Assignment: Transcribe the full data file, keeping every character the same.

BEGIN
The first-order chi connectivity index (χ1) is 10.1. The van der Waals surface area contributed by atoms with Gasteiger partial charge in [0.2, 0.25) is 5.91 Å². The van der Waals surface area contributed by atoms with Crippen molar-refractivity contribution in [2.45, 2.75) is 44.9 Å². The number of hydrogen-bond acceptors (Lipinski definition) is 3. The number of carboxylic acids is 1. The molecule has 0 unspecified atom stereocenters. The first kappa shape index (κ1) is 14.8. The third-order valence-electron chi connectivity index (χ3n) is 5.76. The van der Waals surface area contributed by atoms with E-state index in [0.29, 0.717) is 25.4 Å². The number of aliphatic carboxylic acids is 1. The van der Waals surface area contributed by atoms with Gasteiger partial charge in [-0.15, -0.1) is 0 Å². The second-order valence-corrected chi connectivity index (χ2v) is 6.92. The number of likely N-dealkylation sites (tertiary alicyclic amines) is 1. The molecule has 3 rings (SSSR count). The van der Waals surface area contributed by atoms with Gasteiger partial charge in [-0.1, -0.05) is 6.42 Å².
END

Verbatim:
The first-order chi connectivity index (χ1) is 10.1. The van der Waals surface area contributed by atoms with Gasteiger partial charge in [0.2, 0.25) is 5.91 Å². The van der Waals surface area contributed by atoms with Crippen molar-refractivity contribution in [2.45, 2.75) is 44.9 Å². The number of hydrogen-bond acceptors (Lipinski definition) is 3. The number of carboxylic acids is 1. The molecule has 0 unspecified atom stereocenters. The first kappa shape index (κ1) is 14.8. The third-order valence-electron chi connectivity index (χ3n) is 5.76. The van der Waals surface area contributed by atoms with E-state index in [0.29, 0.717) is 25.4 Å². The number of aliphatic carboxylic acids is 1. The van der Waals surface area contributed by atoms with Gasteiger partial charge in [-0.15, -0.1) is 0 Å². The second-order valence-corrected chi connectivity index (χ2v) is 6.92. The number of likely N-dealkylation sites (tertiary alicyclic amines) is 1. The molecule has 3 rings (SSSR count). The van der Waals surface area contributed by atoms with Gasteiger partial charge in [-0.1, -0.05) is 6.42 Å².